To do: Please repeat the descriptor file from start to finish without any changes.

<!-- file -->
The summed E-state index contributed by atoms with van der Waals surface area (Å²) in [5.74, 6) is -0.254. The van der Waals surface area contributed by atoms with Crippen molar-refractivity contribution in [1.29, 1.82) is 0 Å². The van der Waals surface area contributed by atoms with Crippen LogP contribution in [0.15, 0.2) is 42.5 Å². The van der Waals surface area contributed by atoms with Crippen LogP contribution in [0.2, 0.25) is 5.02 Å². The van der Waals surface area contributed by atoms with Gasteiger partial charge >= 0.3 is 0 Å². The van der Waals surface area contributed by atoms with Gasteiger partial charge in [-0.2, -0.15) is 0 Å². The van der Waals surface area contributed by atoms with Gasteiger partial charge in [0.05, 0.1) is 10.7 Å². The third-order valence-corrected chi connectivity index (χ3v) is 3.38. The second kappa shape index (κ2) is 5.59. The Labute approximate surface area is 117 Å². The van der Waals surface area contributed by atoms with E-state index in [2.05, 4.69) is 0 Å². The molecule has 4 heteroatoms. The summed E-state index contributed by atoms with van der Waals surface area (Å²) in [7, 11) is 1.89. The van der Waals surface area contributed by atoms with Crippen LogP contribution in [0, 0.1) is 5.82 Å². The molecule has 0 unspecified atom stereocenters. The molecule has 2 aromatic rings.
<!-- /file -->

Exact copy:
The summed E-state index contributed by atoms with van der Waals surface area (Å²) in [5.74, 6) is -0.254. The van der Waals surface area contributed by atoms with Crippen molar-refractivity contribution in [1.29, 1.82) is 0 Å². The van der Waals surface area contributed by atoms with Crippen LogP contribution in [0.15, 0.2) is 42.5 Å². The van der Waals surface area contributed by atoms with Crippen LogP contribution in [0.2, 0.25) is 5.02 Å². The van der Waals surface area contributed by atoms with Gasteiger partial charge >= 0.3 is 0 Å². The van der Waals surface area contributed by atoms with Gasteiger partial charge in [-0.2, -0.15) is 0 Å². The van der Waals surface area contributed by atoms with Gasteiger partial charge in [0.05, 0.1) is 10.7 Å². The third-order valence-corrected chi connectivity index (χ3v) is 3.38. The second kappa shape index (κ2) is 5.59. The Labute approximate surface area is 117 Å². The van der Waals surface area contributed by atoms with E-state index in [2.05, 4.69) is 0 Å². The molecule has 4 heteroatoms. The summed E-state index contributed by atoms with van der Waals surface area (Å²) in [7, 11) is 1.89. The van der Waals surface area contributed by atoms with Crippen LogP contribution in [0, 0.1) is 5.82 Å². The molecule has 0 unspecified atom stereocenters. The molecule has 2 aromatic rings.